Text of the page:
It's getting easier, I think; this "zone" of music making that I'm calling the "spiritual" place. Easier to "find", and easier to "navigate". Easier (the use of this word makes me slightly uneasy, suggesting I'll, eventually, find a better way of getting this across) meaning that I have begun to re-tool my mind. To take some liberty with a Bible quote (only for clarity here, and not, to my sense, a departure from the meaning) "Do not be conformed to the slavery and creative/societal stifling of self absorption, but be transformed by the renewing of your mind...". Can I substitute "the slavery and creative/societal stifling of self-absorption" for "this world"? Is the "problem" here the bogey-men and scapegoats without, or the human condition within? Many years ago (when some of my thinking resembled "fundamentalism", more so than today), I was having a conversation with someone after a church service, and was overheard to reference the devil as the culprit for some personal struggle (the detail of which I don't remember). At that point, John (his real name, but his anonymity is secure) interrupted, correcting me that the "problem" was not anything outside of myself for which I could cast blame; I (or specifically, as he pointed out, my own "sin") was the problem. Not much you can say to someone who is dead right (except, eventually, thank you). It is not easy to acknowledge slavery to self, except in the embracing of God. I feel that, as a performer, that I have "access" (potentially) to so much more that even a year ago (I have felt especially connected in the gigs of the past few days). As I have been absorbing this "lesson" over the past months (and sharing parts of it in this journal with you as I go), I sense now that to which I must presently focus, as this journey continues: patience. God's perfect work is brought about through God-inspired patience. I am only beginning to learn. God is truly at work. posted by Joe Holt at Saturday, March 03, 2007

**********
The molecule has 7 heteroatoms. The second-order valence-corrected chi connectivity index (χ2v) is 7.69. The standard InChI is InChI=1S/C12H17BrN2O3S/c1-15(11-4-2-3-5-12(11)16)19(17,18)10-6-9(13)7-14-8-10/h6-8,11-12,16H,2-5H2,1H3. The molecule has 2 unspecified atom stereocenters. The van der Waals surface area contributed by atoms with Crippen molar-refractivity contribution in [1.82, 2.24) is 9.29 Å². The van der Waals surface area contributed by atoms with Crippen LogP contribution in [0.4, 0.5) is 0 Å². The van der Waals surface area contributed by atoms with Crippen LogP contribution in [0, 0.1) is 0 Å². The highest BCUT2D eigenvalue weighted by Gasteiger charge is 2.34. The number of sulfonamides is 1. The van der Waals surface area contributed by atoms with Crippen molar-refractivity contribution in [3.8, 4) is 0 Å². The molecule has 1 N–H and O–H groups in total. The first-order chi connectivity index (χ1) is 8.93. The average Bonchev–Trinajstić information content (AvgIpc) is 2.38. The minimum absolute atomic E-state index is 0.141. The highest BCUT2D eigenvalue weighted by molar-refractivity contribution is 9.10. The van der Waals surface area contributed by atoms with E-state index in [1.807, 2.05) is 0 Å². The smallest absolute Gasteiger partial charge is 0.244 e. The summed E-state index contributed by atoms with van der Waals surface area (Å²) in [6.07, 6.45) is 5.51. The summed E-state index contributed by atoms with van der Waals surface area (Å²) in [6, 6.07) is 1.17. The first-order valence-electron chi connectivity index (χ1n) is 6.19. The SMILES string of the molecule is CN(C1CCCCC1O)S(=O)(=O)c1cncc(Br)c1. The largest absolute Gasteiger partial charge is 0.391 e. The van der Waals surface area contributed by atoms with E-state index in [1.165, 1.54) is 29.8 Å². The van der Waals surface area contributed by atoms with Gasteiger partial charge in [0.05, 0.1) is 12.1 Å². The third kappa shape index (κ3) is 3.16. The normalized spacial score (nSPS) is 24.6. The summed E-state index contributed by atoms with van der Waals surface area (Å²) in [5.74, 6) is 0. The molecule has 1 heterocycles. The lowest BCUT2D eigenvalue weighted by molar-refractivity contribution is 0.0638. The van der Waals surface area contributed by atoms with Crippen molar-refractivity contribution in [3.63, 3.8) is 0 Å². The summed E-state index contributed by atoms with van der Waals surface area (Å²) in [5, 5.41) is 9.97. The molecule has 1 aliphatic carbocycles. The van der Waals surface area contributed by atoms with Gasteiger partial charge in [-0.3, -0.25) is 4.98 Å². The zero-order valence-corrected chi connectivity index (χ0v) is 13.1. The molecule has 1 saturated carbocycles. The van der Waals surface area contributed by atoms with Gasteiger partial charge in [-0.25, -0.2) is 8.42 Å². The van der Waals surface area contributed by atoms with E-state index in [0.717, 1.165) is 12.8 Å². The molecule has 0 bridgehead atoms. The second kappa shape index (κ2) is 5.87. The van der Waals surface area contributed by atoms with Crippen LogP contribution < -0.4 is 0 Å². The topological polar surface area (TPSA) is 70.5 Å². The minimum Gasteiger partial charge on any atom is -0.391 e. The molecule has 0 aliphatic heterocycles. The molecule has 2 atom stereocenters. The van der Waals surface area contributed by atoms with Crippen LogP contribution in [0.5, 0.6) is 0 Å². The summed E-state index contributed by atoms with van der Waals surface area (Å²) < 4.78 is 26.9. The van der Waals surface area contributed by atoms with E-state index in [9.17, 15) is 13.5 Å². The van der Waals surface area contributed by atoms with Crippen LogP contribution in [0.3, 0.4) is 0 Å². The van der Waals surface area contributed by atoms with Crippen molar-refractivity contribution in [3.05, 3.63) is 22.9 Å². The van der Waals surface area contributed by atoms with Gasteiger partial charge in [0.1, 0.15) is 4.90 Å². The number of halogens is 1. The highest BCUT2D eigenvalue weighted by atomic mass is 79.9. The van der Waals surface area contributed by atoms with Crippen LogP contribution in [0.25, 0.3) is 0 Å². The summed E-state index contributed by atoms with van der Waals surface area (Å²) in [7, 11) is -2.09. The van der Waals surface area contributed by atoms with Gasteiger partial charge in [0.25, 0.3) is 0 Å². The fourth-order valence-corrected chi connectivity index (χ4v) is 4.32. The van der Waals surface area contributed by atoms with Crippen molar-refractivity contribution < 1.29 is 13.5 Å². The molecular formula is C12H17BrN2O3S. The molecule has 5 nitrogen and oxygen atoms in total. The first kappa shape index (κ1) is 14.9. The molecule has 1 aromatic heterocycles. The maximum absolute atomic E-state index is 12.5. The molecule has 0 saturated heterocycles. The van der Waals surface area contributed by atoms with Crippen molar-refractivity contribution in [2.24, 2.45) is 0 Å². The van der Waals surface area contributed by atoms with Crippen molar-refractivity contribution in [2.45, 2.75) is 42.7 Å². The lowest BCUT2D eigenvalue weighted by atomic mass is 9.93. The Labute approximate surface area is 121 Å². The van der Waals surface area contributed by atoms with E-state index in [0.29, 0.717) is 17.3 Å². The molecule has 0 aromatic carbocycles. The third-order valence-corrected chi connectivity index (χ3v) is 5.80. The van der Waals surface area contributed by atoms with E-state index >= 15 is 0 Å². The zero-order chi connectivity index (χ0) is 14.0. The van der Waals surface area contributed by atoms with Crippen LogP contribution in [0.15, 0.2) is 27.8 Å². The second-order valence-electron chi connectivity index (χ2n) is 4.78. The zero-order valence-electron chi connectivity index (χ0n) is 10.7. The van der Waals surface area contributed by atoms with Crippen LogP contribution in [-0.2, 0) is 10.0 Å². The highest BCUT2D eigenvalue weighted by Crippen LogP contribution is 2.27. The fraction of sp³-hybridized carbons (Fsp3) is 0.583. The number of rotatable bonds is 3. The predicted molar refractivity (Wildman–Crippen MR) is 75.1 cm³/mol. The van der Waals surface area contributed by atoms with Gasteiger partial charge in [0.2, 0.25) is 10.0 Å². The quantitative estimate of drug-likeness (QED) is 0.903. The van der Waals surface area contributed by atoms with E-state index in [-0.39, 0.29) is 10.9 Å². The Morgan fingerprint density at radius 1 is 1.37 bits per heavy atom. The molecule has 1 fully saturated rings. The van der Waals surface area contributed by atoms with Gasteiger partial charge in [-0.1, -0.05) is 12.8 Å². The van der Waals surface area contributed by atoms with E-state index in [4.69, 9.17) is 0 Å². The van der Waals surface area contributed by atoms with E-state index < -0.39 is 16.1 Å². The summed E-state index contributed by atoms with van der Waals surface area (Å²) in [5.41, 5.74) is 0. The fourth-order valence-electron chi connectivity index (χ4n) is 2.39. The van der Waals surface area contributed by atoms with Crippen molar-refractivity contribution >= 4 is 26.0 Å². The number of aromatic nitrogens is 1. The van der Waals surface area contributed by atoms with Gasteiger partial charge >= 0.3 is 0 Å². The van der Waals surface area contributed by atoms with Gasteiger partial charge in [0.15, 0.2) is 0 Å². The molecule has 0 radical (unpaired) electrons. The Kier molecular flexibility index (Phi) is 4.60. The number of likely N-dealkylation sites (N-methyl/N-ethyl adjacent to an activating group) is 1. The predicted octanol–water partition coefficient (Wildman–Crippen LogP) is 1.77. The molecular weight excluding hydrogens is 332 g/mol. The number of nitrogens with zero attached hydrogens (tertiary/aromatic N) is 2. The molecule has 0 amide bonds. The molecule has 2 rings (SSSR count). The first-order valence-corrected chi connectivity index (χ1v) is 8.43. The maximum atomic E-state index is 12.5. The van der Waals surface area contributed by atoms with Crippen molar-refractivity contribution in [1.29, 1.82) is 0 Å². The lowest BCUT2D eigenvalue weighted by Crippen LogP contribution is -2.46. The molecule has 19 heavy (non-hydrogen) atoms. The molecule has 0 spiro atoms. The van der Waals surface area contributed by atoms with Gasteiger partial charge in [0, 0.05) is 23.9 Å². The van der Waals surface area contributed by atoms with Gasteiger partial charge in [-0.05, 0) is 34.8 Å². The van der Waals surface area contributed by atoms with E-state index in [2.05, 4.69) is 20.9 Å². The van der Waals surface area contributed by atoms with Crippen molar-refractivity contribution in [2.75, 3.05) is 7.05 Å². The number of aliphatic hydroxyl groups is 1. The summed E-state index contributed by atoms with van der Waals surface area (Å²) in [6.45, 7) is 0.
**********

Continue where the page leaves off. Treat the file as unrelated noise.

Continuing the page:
Featured on the Radio Show

    This CD is a recent release on the "Joe Holt's Notes" label; May of last year. It represents the ongoing relationship of 3 guys from Triton Regional High School, in Runnemede New Jersey, who, back in the 1970's, taught themselves how to play jazz (and listened to a lot of Benny Goodman records). The following is from a review by Cam Miller published in the August 2006 edition of "The American Rag": "Clever title, classy performance. And so it goes with the Midiri twins (Joe, the reed player, and Paul, the vibraphonist, trombonist, and drummer), who are reunited with their soul brother; pianist, organist and cornetist Joe Holt, for a romp in the park. The threesome's relationship dates back to high school days when the Midiris and Holt performed as the "A Couple of Joes Trio", and the musicians have kept that relationship intact, both professionally, and on a personal level over the years. Moreover, it's obvious after listening to the opening track; a dreamy "These Foolish Things", there has been no slippage in the simpatico department. They are, to steal a song title, "As Close as Pages in a Book", as they weave their magic over a menu of ballads, toetappers, and blues... While the overall mood of the album is relaxed, the trio goes all out on "After you've Gone". Midiri; whose round clarinet tone stays intact form bottom to top catches the Benny Goodman bug, while the ever- tasteful Holt supplies supple solos, and the other Midiri's brush work is exemplary. In sum: a recording that's delightful, delicious, and de-lovely!"